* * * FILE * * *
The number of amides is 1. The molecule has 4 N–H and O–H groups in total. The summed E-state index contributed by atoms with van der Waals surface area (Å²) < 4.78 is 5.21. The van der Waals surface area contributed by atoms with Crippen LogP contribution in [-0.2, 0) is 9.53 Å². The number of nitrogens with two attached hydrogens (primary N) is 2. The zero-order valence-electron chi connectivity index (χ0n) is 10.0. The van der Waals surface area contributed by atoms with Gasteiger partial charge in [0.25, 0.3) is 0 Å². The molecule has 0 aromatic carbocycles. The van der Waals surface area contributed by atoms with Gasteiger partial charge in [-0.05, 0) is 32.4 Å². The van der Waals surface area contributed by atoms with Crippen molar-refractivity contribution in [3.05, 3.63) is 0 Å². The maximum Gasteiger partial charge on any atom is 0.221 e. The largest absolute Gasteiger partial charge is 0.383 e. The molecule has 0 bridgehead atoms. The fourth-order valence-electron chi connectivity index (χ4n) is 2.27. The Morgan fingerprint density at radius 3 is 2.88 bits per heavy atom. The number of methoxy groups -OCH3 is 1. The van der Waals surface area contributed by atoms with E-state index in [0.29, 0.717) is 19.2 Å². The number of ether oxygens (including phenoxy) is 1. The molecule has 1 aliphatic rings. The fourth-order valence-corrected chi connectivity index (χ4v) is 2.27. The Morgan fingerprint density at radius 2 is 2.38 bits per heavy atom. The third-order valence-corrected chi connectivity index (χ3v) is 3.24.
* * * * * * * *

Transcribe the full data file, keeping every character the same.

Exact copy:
The number of amides is 1. The molecule has 4 N–H and O–H groups in total. The summed E-state index contributed by atoms with van der Waals surface area (Å²) < 4.78 is 5.21. The van der Waals surface area contributed by atoms with Crippen LogP contribution in [-0.2, 0) is 9.53 Å². The number of nitrogens with two attached hydrogens (primary N) is 2. The zero-order valence-electron chi connectivity index (χ0n) is 10.0. The van der Waals surface area contributed by atoms with Gasteiger partial charge in [0.25, 0.3) is 0 Å². The molecule has 0 aromatic carbocycles. The van der Waals surface area contributed by atoms with Gasteiger partial charge in [-0.05, 0) is 32.4 Å². The van der Waals surface area contributed by atoms with Crippen molar-refractivity contribution in [3.05, 3.63) is 0 Å². The maximum Gasteiger partial charge on any atom is 0.221 e. The largest absolute Gasteiger partial charge is 0.383 e. The molecule has 0 bridgehead atoms. The fourth-order valence-electron chi connectivity index (χ4n) is 2.27. The Morgan fingerprint density at radius 3 is 2.88 bits per heavy atom. The number of methoxy groups -OCH3 is 1. The van der Waals surface area contributed by atoms with E-state index in [0.29, 0.717) is 19.2 Å². The number of ether oxygens (including phenoxy) is 1. The molecule has 1 aliphatic rings. The fourth-order valence-corrected chi connectivity index (χ4v) is 2.27. The Morgan fingerprint density at radius 2 is 2.38 bits per heavy atom. The third-order valence-corrected chi connectivity index (χ3v) is 3.24.